Re: Tl084 drops in volume with too much feedback resistance
« Reply #7 on: March 04, 2022, 07:39:07 PM »


Ok! That helps a lot, thanks.

How does the negative input get any DC bias if it's blocked from DC by capacitors at both the input and the output? Clue: it doesn't! Take out that 4.7uF next to the 500K and then you've got an op-amp that stands a chance of working. The op-amp will try and keep its two inputs at the same voltage level, but in this case, it can't because it can't set *any* DC level on the negative input (which would usually be held at a "virtual ground"). You need DC feedback as well as AC. This amp can only do AC.

Also the input cap is probably the wrong way around. The negative input should be at Vref, 4.5V, and the input will probably be referenced to ground, so the op-amp end of the cap is more positive than the input end - the reverse of how you've shown it.

After that, you've got a gain of 500K/100R = x5000 = +74dB. That's enough to drive the op-amp completely to the rails with even a small input, and there's no guarantee that the op-amp clips symmetrically or neatly. That's not generally part of the spec. so the "bottoming out" your schematic mentions might well be totally legitimate behaviour for the amp in this situation.

HTH,
Tom

PRR

Re: Tl084 drops in volume with too much feedback resistance
« Reply #8 on: March 04, 2022, 09:02:41 PM »



« Last Edit: March 04, 2022, 09:13:08 PM by PRR »
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PRR

Re: Tl084 drops in volume with too much feedback resistance
« Reply #9 on: March 04, 2022, 10:48:22 PM »
...the schematic is simple enough for hand drawn to be sufficient.....

Until the 1970s, EVERYTHING was hand drawn. By the mile! The Golden Gate Bridge. The B-29 bomber. There's real history behind the Merlin engine being re-drawn in the US. The Atlas missile and all the moon-rockets.

Here's a scrap of that technology.


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duck_arse

Re: Tl084 drops in volume with too much feedback resistance
« Reply #10 on: March 05, 2022, 09:05:28 AM »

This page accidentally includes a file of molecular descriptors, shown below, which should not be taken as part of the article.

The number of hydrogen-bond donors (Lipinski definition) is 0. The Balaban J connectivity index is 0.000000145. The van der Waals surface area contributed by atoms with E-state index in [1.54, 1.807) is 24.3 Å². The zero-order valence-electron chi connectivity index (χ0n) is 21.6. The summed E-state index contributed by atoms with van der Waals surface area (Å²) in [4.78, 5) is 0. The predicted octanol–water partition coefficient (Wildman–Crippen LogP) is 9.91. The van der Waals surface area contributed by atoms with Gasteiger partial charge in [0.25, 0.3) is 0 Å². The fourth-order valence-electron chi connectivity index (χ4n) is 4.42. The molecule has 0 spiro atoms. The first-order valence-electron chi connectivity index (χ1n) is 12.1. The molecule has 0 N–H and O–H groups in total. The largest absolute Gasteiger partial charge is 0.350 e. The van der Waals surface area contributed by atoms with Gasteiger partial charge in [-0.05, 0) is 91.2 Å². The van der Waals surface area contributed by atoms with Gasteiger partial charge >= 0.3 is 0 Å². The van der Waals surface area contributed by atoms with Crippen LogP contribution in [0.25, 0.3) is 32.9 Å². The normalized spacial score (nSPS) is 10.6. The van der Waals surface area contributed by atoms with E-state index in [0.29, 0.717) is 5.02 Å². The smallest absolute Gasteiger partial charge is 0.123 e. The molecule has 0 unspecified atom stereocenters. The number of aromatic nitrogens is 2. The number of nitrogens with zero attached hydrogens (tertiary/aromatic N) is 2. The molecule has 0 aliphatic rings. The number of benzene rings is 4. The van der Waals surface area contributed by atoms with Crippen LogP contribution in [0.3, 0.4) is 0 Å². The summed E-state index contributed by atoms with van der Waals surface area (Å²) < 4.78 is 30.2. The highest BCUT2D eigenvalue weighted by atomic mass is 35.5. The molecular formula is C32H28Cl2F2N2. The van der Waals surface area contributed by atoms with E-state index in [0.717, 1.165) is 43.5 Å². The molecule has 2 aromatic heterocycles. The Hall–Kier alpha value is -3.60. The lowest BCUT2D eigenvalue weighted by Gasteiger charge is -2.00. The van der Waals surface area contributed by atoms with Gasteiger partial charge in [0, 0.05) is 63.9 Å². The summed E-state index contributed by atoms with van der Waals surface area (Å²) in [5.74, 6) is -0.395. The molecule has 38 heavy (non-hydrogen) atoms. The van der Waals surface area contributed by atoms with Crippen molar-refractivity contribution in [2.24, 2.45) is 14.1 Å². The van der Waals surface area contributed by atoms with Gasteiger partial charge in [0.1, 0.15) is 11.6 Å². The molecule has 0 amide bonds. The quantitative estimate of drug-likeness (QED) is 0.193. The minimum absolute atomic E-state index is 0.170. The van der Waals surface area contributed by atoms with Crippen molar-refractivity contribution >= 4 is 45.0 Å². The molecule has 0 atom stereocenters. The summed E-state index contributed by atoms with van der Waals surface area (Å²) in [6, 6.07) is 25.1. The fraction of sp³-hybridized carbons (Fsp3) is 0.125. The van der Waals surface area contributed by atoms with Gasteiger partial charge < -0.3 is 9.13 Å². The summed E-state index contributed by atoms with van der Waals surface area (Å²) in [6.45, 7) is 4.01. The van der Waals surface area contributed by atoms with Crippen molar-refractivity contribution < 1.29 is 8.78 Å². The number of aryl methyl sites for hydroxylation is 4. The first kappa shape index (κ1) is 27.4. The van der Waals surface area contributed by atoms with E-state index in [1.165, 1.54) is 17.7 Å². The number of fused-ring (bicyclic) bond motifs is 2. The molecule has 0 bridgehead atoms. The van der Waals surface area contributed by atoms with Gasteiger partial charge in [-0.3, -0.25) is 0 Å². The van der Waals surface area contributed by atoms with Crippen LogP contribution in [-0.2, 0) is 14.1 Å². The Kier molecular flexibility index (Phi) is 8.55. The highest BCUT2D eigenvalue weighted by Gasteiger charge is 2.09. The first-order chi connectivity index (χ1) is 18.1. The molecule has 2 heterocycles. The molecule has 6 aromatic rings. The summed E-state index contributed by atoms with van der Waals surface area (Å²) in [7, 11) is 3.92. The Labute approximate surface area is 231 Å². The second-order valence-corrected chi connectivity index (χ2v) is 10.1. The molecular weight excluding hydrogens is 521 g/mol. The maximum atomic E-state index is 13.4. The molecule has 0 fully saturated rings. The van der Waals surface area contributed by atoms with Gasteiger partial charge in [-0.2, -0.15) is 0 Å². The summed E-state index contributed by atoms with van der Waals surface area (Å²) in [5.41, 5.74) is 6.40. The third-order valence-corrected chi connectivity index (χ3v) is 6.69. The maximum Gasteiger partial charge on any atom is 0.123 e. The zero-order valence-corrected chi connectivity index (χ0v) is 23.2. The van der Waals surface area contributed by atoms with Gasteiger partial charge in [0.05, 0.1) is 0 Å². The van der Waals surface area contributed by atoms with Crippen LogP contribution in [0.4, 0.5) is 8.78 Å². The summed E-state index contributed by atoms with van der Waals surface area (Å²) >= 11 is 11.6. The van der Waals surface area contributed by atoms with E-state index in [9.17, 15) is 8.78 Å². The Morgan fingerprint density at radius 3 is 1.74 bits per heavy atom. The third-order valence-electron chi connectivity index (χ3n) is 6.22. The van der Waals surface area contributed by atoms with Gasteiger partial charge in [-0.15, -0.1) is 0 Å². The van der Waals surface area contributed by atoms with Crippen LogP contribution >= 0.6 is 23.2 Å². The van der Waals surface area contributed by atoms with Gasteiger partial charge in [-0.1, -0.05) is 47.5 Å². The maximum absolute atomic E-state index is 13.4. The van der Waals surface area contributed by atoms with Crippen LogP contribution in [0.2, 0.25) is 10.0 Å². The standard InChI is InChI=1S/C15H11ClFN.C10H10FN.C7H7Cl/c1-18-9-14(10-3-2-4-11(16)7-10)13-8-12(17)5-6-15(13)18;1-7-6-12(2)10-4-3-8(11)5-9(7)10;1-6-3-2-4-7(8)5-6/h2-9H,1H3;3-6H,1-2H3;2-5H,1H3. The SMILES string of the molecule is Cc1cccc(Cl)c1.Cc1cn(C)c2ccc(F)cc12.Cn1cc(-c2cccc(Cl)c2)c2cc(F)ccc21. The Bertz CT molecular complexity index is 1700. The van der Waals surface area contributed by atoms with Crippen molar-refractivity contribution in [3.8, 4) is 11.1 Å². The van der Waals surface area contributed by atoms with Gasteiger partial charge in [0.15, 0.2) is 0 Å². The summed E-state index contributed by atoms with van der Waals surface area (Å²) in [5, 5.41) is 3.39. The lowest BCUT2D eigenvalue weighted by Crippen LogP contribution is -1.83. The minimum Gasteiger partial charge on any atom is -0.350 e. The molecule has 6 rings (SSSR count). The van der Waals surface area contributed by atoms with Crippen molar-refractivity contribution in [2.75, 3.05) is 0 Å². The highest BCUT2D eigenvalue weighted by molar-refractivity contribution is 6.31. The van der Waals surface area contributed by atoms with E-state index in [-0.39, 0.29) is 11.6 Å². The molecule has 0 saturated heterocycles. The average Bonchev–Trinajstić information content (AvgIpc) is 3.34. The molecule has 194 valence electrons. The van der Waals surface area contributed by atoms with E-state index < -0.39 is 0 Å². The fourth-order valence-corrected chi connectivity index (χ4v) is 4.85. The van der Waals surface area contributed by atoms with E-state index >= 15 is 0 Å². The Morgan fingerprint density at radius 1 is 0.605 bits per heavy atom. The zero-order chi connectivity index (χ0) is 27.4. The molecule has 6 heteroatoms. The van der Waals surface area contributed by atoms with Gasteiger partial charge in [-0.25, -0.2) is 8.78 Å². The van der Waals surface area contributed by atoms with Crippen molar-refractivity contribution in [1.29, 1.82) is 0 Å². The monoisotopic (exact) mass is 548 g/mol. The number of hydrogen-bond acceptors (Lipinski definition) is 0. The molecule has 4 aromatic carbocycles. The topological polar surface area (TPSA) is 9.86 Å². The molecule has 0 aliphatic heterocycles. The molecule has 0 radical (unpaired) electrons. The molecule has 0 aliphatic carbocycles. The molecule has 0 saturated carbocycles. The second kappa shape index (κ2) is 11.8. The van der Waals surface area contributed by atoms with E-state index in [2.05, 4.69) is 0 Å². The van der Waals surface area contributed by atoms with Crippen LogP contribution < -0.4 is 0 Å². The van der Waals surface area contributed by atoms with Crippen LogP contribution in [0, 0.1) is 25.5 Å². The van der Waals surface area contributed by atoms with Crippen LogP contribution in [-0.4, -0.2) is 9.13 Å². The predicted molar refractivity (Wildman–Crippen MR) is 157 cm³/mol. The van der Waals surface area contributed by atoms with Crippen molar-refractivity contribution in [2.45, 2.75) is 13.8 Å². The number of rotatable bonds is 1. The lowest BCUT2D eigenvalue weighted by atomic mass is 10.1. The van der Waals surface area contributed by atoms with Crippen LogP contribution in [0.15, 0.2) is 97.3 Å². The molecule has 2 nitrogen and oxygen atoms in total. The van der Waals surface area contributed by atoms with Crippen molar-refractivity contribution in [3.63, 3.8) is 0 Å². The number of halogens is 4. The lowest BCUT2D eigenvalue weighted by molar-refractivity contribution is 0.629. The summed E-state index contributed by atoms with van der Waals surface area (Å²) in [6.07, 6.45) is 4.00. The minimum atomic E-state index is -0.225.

After a LOT of feedback, I have made a schematic. I know itís cruddy and hand drawn ....

as PRR says, not after feedback, it's the first thing you do - draw the circuit. and it's as good as we need, only missing your IC pin numbers. and a damm sight neater than my hand-drawns, let me tell you.

also, welcome.
.... are you serious?

DCF

Re: Tl084 drops in volume with too much feedback resistance
« Reply #11 on: March 05, 2022, 09:32:48 AM »
I canít get the quotes to work to save the life of me, but just know Iím referencing the Electric Druid post above.

Ok a few things. 1.) the cap was a frustration-fueled attempt to make things better, which actually did extend the range of the potentiometer, just by a little. Not saying that to be arrogant, just to state the effects to diagnose the problem.

 2.) pulled the feedback cap anyway and used a trim pot to adjust Vref and saw that when Vref was 4.5V, the output was the positive rail. Making Vref 3V or so made the output pin 4.5V. However, throwing clipping diodes on the output (with a cap in between) had a gated, almost fuzz-like effect. Iíve made a fuzz before that sounded less fuzzy than this. Is changing Vref the best way to solve the problem? I was actually hoping for about 74dB of gain, since Iím hoping to make a dual-rectifier-ish distortion, so I donít want to increase the first resistor drastically. However, the sound isnít right and I canít add a different reference voltage to the input without significantly lowering input impedance or lowering the gain. Is changing Vref the best way to go, should I add a reference voltage at the inverting input and have a buffer at the input, or is there a better solution?